Some brands of instant coffee may contain gluten. As a way to save money, some manufacturers will add wheat flour to add volume. Check the ingredients on the label of instant coffee or opt for organic or brewed.

Dairy

Yogurt, ice cream and frozen yogurt often contain gluten. Look for gluten free brands and avoid ice cream and frozen yogurt when dining out.

Flavourings

Flavourings and seasonings are often made from malt or rye and those will contain gluten. Again it is better to prepare your own spice mixes at home using spices that are sure not to contain gluten!

Non Stick Cooking Spray

Some cooking sprays are partially made of flour, which is a wheat-based product.

Things to Watch For

Some of the words to watch out for on the label or list of ingredients include, binder or binding, thickening or thickener, edible starch, gum base, filler, modified food starch or modified starch, triticale, rusk, wheat alternative, special edible starch, hydrolysed, plant protein or any phrase containing the word wheat.

There are a number of other ingredients, which may or may not be gluten free. Natural flavours, emulsifiers, monosodium glutamate and lecithin are ones to look out for.

The Non Food Products Containing Gluten

Non-edible products that are indirectly ingested may also contain gluten. If your intolerances are severe enough, it may be wise to keep these in mind. Lipstick, toothpaste and some prescription and over the counter medications may contain gluten. Check the label of any products that may make contact with the mouth and ask your pharmacist about any medication.

In Conclusion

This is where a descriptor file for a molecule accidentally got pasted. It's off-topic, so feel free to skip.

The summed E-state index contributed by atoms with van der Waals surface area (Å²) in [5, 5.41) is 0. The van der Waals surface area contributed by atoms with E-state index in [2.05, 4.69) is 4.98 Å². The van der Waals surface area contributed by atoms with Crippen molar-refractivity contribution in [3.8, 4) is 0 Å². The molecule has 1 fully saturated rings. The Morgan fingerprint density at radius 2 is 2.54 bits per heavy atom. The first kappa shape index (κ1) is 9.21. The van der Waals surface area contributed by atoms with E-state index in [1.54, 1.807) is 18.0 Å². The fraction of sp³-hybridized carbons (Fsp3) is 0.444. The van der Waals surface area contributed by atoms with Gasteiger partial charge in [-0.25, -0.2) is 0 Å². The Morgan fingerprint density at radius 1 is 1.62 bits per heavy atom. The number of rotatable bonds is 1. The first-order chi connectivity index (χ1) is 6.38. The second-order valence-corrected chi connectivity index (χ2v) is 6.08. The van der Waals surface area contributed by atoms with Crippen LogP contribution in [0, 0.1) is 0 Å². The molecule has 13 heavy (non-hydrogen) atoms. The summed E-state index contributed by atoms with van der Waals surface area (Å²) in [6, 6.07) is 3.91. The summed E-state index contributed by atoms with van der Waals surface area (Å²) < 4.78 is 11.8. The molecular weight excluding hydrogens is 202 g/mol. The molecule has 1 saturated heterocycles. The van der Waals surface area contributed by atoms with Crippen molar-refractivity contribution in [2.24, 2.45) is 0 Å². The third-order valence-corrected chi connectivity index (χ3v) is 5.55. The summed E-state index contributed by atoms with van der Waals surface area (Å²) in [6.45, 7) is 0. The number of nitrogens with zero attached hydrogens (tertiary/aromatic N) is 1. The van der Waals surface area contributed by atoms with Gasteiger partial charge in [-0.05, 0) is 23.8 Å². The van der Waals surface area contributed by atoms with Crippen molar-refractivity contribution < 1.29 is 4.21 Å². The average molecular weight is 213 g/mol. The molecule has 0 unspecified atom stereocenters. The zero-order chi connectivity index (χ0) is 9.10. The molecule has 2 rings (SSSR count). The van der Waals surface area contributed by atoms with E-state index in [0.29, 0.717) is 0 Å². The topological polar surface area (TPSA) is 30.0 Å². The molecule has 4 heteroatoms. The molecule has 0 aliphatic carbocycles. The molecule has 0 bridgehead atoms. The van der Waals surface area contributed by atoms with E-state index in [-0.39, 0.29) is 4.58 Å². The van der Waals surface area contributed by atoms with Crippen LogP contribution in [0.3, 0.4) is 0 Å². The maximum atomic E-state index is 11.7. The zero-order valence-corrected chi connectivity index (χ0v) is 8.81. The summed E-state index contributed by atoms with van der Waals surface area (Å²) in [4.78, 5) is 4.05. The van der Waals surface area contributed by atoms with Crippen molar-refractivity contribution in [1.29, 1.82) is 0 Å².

Now that you can see just how broad the list is of foods that contain gluten, it is clear just how difficult going gluten free can be. It will take time to realize the details and be familiar with the terms but it definitely can be done. Reading labels, checking ingredients and teaching yourself is the most important aspect of this transition. Going through the education period to understand how to eat gluten free diet can be made simple and the health benefits for those with gluten intolerances and sensitivities will be immeasurable.

 

Action step: Remove all condiments from your diet for 1 week and record how you feel.

Renegade Doctor Reveals Why 92% of So-Called
“Gluten-Free” Diets FAIL and How You MUST Eat
for Lifelong Health and Rapid Fat Loss


Let today be your day! Talk soon,

5 thoughts on “Going Gluten Free

  1. Rachel Flower

    Thank you for this. Really clear. Great information. Lots of important things to look out for that I didn’t know. Thank you!!!

    Reply
    1. Wendy Bottrell Post author

      Thanks for connecting. My pleasure. Let me know how I can help.

      Reply
  2. Izabela

    Always great information I learn from you Wendy.Thank you and keep at it.:)

    Reply
  3. Wendy Bottrell Post author

    Hi Jocelyn, thanks for connecting again! I know exactly what you mean by setbacks! Have had a few myself. It is more challenging when I go out to eat more than when I eat at home. I do agree food tastes better! 🙂 Thanks for the resource. Always great to know. I also found Simply Organic and have been using them. Best Regards, Wendy

    Reply